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    Re: Lunar stuff (was: Calculating accurate apparent-angles between stars)
    From: Jan Kalivoda
    Date: 2003 Jan 9, 10:29 +0100

    ----- Original Message -----
    From: "William Allen" 
    To: 
    Sent: Wednesday, January 08, 2003 9:35 PM
    Subject: Re: Lunar stuff (was: Calculating accurate apparent-angles between stars)
    
    
    
    William,
    
    Jean Charles de Borda lived in 1733 -1799. He did honorable military service 
    ashore and at sea. He improved the reflecting circle for measuring "the 
    lunars" (invented by Tobias Mayer, famous for his lunar tables, the first 
    ones that made the use of lunars practically possible) by adding again (after 
    Mayer's proposal, which was neglected by instrument makers) the repeating 
    mechanism to it . Hence an observer could only mark the values and the times 
    of the first and last distances in the set of observations and the average 
    error of measurement was less. But only the most competent and the richest 
    navigators used the "circle" in addition to an ordinary sextant.
    
    In his work "Description et usage du cercle de r�flection" from 1787 (or 1778 
    - my data waver; can anybody check it?) Borda published his method for 
    clearing the lunar distance you have asked about.
    
    Dunthorne's (1711 - 1775) method, very popular in Germany and Scandinavia, was 
    published by Maskelyne in the Nautical Almanac for 1772 (according to 
    Cotter).
    
    And from that moment, the number of methods invented grew incessantly. In 1797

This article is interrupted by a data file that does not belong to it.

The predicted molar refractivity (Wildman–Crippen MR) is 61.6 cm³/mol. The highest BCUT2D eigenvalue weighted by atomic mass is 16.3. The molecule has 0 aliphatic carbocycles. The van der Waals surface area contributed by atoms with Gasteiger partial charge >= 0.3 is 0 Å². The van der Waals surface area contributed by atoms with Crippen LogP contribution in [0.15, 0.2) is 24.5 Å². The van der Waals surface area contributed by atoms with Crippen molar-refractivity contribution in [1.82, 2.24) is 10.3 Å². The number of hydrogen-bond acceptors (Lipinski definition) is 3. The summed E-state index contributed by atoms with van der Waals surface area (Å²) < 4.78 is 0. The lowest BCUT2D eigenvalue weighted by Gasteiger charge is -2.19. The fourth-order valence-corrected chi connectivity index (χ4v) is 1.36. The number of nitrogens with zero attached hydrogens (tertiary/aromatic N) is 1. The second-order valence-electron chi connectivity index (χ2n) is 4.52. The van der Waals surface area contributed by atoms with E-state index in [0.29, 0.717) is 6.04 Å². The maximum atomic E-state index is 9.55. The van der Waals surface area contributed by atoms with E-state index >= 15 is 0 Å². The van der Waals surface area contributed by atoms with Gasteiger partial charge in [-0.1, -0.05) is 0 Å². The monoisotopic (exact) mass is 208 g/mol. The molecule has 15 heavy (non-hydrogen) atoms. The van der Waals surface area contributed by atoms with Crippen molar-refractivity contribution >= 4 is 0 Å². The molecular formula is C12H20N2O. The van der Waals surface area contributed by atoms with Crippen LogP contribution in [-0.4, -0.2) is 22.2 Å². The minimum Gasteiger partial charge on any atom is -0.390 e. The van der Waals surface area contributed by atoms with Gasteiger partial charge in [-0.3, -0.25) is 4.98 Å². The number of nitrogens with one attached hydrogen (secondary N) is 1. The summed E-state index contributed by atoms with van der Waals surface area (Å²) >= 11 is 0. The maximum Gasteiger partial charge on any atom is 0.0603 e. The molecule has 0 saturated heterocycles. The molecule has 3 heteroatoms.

a list of 40 direct and many indirect methods was published. And as 
    M.D.Wright says in his sharpwitted history of the early air navigation ("Most 
    Probable Position", 1972; in another context), teachers of navigation and 
    navigators probably adored the method they had known the first in the youth.
    
    You assess the time of glory of lunars correctly. Up to the fifties of the 
    19th century, chronometers were very expensive (cca 200 - 400 pounds). They 
    were common only on great men-of-war, where the governement paid the bill. 
    The lunars were much more affordable, of course, but very difficult to use. 
    And owing to their inherent inaccuracy of 30 - 60 minutes of longitude, they 
    served only as a check of the latitude sailing, very common on sailing ships. 
    Nevertheless, the fraction of merchant masters that really used it frequently 
    can only be guessed.
    
    From 1850, the price of chronometers began to drop. And slowly emerging 
    steamers (although with sails till 80's) could not afford to spend the coal 
    for widely easting / westing the point of arrival, as sailing ships did. 
    Simultaneously, their trips last less than one month at sea in the most 
    cases. And till one month, a chronometer was able to give much more better 
    time than lunars even before the corrections of chronometer rates for 
    temperature differences were commonly used. Only after two months without a 
    check sunk the reliability of chronometer to the level of lunars.
    
    From cca 1870 the temperature rate corrections were usual. Therefore, even 
    after several months at sea a chronometer was more reliable than lunars, that 
    could provide only a gross time check from then. Simultaneously, in main 
    ports the optical and acoustic time signals, operated by telegraph, were 
    widely established, so that the tedious astronomical checking of chronometer 
    errors and rates (made with the help of the artificial horizon ashore) became 
    superfluous. In 80's, the price of a brand new chronometer sank to 30 pounds.
    
    The efect was that at the end of the 19th centure lunars became only a fetish 
    for "lunarians". The precomputed lunar distances were dropped from French 
    Connaissance des temps in 1905, from the Nautical Almanac in 1907 and from 
    German Nautisches Jahrbuch, hear, not until 1925!
    
    The first radio signals were transmitted in 1904 -1905 for the first time and 
    from 1908 regularly. From WW I they were commonly used. With their shift to 
    the short radio waves before WW II (they became wordlwide by then) the 
    chronometer began to follow the path of lunars into oblivion.
    
    And astronavigation is the third in the line. Or not?
    
    
    Jan Kalivoda
    
    
    

       
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